Professional negligence: cases involving negligent misstatement are usually concerned with establishing whether or not a duty of care was owed by a professional. This area of common law has developed gradually:
1. Donoghue v Stevenson 1932:
The case marks the start of modern tort of negligence. Later common law has gradually refined the Neighbour principle in respect of professional negligence.
2. Candler v Crane, Christmas & Co 1951:
A. Investors relied on the audited accounts prepared by auditors and made the decision to invest in the company. The audited accounts turned out to be false and misleading and investors lost all of their investment after the company went insolvent and was wound up. Investors then sued the auditors for professional negligence.
B. The court held that liability of professionals for their careless statements was depended upon the existence of a contractual or fiduciary relationship.
3. Hedley Byrne v Heller and Partners Ltd 1963:
A. Before HB was to transact with a customer, HB requested information from HP (the customer’s Bank) regarding the financial position of a company. HP relied “without responsibility on the part of the this bank…(the customer) was considered good for its ordinary business engagements”. HB relied on the statement and entered into the transaction with that customer, who went bankrupt afterwards. HB lost £17,000 and subsequently sued HP for professional negligence.
B. The court stated as obiter dicta that professionals would be liable to those who had a special relationship with them.
C. A special relationship exists where a professional person advises a known person who relies on the statement for a known purpose.
D. The court, at the time, did not extend the duty of care to those users who the advisor might merely foresee as a possible user of the statement.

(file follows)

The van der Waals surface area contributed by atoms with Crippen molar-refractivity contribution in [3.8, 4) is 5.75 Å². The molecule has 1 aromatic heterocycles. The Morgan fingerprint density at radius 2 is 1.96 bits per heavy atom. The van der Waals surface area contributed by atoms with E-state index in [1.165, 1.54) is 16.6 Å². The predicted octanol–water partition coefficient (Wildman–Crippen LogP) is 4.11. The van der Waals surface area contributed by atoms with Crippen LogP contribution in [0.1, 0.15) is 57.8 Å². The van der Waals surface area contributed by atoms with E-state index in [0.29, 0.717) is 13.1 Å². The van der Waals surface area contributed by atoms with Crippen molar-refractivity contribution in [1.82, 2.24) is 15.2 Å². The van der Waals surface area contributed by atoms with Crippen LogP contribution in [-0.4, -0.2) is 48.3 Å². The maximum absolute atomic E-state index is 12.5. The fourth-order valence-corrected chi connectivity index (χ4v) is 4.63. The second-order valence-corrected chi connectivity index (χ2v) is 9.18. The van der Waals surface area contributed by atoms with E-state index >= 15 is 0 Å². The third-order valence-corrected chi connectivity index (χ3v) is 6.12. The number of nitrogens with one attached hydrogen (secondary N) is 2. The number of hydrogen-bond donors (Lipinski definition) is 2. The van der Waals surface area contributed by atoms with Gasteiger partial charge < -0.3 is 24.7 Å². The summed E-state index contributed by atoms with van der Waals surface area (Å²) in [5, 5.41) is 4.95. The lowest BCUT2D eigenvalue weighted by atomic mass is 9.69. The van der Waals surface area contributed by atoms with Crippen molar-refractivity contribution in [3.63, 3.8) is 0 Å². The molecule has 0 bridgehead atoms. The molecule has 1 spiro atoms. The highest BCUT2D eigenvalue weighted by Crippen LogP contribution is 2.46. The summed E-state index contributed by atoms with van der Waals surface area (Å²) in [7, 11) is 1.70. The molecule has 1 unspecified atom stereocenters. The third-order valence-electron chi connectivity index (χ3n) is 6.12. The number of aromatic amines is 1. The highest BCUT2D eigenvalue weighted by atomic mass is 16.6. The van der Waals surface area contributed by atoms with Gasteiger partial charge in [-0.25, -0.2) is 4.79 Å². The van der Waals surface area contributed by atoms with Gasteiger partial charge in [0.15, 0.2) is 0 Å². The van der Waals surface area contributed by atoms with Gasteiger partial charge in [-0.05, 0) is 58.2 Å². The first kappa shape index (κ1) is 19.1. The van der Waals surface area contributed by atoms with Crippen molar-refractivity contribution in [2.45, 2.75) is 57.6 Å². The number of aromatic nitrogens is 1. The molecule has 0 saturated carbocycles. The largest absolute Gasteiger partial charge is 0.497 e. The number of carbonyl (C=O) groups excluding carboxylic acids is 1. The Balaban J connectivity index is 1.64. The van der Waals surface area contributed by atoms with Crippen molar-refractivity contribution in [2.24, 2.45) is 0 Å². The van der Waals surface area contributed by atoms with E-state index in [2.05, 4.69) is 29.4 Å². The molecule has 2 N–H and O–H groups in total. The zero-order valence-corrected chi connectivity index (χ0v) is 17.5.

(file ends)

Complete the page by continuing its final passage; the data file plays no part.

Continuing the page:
4. The Caparo Decision in 1990:
A. Caparo bought all shares in a company in reliance on the audited accounts. The company went insolvent. Does the auditor, Dickman, owe Caparo a duty of care?
B. The court held that：
Auditors do not owe a duty of care to the public at large or shareholders trying to increase shareholding. Auditors only owe a duty of care to the company, i.e. shareholders of the company as a whole, not to any individual shareholder.
The purpose the auditor’s report was to assess the performance of managers so the general meeting may decide whether the company should appoint or remove directors. It was not for the purpose of making investment decisions.
C. Whether a duty of care exists, the court will consider a 3-stage test:
Foreseeability: was the harm reasonably foreseeable?
Proximity: was there a relationship of proximity - closeness between the parties?
Fairness: considering all the circumstances, is it fair, just and reasonable to impose a duty of care?
5. ADT Ltd v Binder Hamlyn 1995:
In some situations, auditors may be held liable to shareholders and investors of its audited companies. The key distinction is that advisor in the ADT case assumed liability for its statements at a board meeting held to discuss the audited results.
6. Statutory reform in 2000:
In light of the harsh results in the ADT Ltd case, the Limited Liability Partnership Act 2000 was passed and LLPs have permitted under statute law to help professionals, e.g. lawyers and accountants, limit their liabilities arising from malpractice and misstatements.
Address 徐汇区龙漕路200弄28号（宏润大厦） 3楼
Address 松江考研：上海松江大学城文汇路一期678弄202室 松江会计：上海松江大学城文汇路新天地1-08室